Nursing Beyond the Hospital: Navigating Remote Work and Best Practices

Written by: Miles Oliver, RN

Since the adoption of telehealth technologies, like video conferencing tools, there has been a significant rise in remote nursing programs. This increase in remote healthcare jobs couldn’t have come soon enough, as healthcare organizations have been under immense pressure due to nursing shortages.

The problem is that many nurses are burnt out because of higher demands that have been placed on them in recent years. So, it’s not surprising that many healthcare organizations have struggled to retain staff.

With remote nursing, however, nurses can still work in the field they love, but in a way that offers more flexibility so they can better prioritize their personal needs. This concept of putting yourself first to achieve a better work-life balance is part of the nursing WISELY framework. It helps nurses embrace their true calling while still living a healthy life so they can thrive in their careers.

In this post, my goal is to take a closer look at what remote nursing looks like, the kinds of roles you can get as a remote nurse, and offer best practices on how to transition to the remote nursing field.


What is Remote Nursing?

The term “remote nurse” might seem a bit backward to some, as the whole point of being a nurse is working with patients. It’s not uncommon for many to wonder how you can provide patient care while working remotely.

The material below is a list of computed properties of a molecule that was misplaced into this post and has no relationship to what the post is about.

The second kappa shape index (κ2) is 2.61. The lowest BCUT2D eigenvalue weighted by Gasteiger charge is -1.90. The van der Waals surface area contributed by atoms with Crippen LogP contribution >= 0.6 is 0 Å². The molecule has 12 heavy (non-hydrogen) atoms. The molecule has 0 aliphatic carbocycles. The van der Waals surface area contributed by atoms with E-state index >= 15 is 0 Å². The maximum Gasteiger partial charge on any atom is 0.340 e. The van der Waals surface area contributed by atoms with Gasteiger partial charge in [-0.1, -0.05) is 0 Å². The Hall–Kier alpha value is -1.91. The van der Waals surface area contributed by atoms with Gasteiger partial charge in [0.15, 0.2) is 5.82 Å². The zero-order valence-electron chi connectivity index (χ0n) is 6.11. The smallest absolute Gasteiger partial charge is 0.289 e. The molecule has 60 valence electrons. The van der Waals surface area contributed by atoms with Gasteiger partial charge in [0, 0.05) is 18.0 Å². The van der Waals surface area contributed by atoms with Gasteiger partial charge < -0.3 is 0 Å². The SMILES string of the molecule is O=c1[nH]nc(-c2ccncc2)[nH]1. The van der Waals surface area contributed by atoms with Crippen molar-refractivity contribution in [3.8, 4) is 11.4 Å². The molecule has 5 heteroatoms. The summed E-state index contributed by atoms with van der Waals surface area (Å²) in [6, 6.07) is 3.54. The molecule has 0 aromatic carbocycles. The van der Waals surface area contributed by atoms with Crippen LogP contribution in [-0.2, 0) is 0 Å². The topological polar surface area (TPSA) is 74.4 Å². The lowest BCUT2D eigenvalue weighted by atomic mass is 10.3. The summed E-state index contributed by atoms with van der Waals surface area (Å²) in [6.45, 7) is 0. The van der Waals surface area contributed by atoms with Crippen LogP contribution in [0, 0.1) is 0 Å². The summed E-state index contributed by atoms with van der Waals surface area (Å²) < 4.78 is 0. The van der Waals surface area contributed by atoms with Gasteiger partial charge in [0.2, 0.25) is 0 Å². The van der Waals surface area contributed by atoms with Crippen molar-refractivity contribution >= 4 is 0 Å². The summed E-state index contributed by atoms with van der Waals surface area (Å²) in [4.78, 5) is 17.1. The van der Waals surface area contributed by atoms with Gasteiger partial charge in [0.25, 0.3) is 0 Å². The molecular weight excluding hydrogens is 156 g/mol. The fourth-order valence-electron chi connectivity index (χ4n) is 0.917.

It is true that as a remote nurse, you likely won’t get to work in-person with your patients. However, that does not mean that you won’t still play a significant role in patient care. As a remote nurse, your role will likely be more concerned with back-end duties that help support what the on-site nurses are doing.

That said, you can still work as a remote nurse and have interactions with patients. There are many different roles that a remote nurse can take on, including working as a telemedicine clinic nurse. So your exact duties can vary depending on the specific role you take on.

Some of the most common remote nurse jobs, according to Unitek College, include:

● Registered nurse case manager
● Online nurse educator
● Telehealth nurse practitioners
● Legal nurse consulting
● Health coaching
● Clinical research
● Telephone triage
● Clinical informatics


These are just a few of many remote jobs you can find as a registered nurse. Keep in mind that aside from your nursing license, you might also need to acquire additional training for your desired remote role. Skills and additional training you may need will depend on the specific job you are interested in.


The Advantages of Working as a Remote Nurse

There are many advantages that come with shifting from onsite to remote nursing, including:

● More flexibility and better work-life balance with remote nursing.
● As remote nursing opens up jobs beyond the traditional healthcare setting, there are more career opportunities.
● There are fewer health risks with remote nursing.
● Less commuting means fewer expenses.


Working as a remote nurse means you might have to learn how to use more advanced digital tools. This can open the door to more opportunities for career advancement and professional development.


Best Practices and Tips to Help You Transition to a Remote Nursing Role